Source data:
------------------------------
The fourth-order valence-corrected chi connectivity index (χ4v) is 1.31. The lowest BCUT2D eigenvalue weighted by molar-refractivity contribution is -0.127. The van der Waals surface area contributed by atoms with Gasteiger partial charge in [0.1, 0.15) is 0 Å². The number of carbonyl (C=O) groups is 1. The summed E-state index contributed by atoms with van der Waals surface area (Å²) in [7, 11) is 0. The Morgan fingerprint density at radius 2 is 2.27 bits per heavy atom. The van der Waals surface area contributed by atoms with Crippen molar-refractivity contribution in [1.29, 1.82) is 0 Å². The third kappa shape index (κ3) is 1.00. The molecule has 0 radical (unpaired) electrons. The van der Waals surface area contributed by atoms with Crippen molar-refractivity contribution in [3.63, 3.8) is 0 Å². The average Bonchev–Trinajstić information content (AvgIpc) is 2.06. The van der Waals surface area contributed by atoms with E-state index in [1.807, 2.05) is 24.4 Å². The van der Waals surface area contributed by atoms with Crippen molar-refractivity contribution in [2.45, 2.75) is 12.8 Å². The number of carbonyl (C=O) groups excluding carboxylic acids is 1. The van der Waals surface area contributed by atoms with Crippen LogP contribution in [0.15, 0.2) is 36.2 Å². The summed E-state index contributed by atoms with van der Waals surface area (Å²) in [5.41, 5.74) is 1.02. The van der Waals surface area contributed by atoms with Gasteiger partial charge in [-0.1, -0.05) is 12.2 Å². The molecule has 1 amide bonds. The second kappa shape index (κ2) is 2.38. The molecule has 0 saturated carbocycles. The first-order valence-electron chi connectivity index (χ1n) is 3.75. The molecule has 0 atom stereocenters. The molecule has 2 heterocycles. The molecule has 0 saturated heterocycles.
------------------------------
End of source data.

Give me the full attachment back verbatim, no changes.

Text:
The fourth-order valence-corrected chi connectivity index (χ4v) is 1.31. The lowest BCUT2D eigenvalue weighted by molar-refractivity contribution is -0.127. The van der Waals surface area contributed by atoms with Gasteiger partial charge in [0.1, 0.15) is 0 Å². The number of carbonyl (C=O) groups is 1. The summed E-state index contributed by atoms with van der Waals surface area (Å²) in [7, 11) is 0. The Morgan fingerprint density at radius 2 is 2.27 bits per heavy atom. The van der Waals surface area contributed by atoms with Crippen molar-refractivity contribution in [1.29, 1.82) is 0 Å². The third kappa shape index (κ3) is 1.00. The molecule has 0 radical (unpaired) electrons. The van der Waals surface area contributed by atoms with Crippen molar-refractivity contribution in [3.63, 3.8) is 0 Å². The average Bonchev–Trinajstić information content (AvgIpc) is 2.06. The van der Waals surface area contributed by atoms with E-state index in [1.807, 2.05) is 24.4 Å². The van der Waals surface area contributed by atoms with Crippen molar-refractivity contribution in [2.45, 2.75) is 12.8 Å². The number of carbonyl (C=O) groups excluding carboxylic acids is 1. The van der Waals surface area contributed by atoms with Crippen LogP contribution in [0.15, 0.2) is 36.2 Å². The summed E-state index contributed by atoms with van der Waals surface area (Å²) in [5.41, 5.74) is 1.02. The van der Waals surface area contributed by atoms with Gasteiger partial charge in [-0.1, -0.05) is 12.2 Å². The molecule has 1 amide bonds. The second kappa shape index (κ2) is 2.38. The molecule has 0 saturated carbocycles. The first-order valence-electron chi connectivity index (χ1n) is 3.75. The molecule has 0 atom stereocenters. The molecule has 2 heterocycles. The molecule has 0 saturated heterocycles.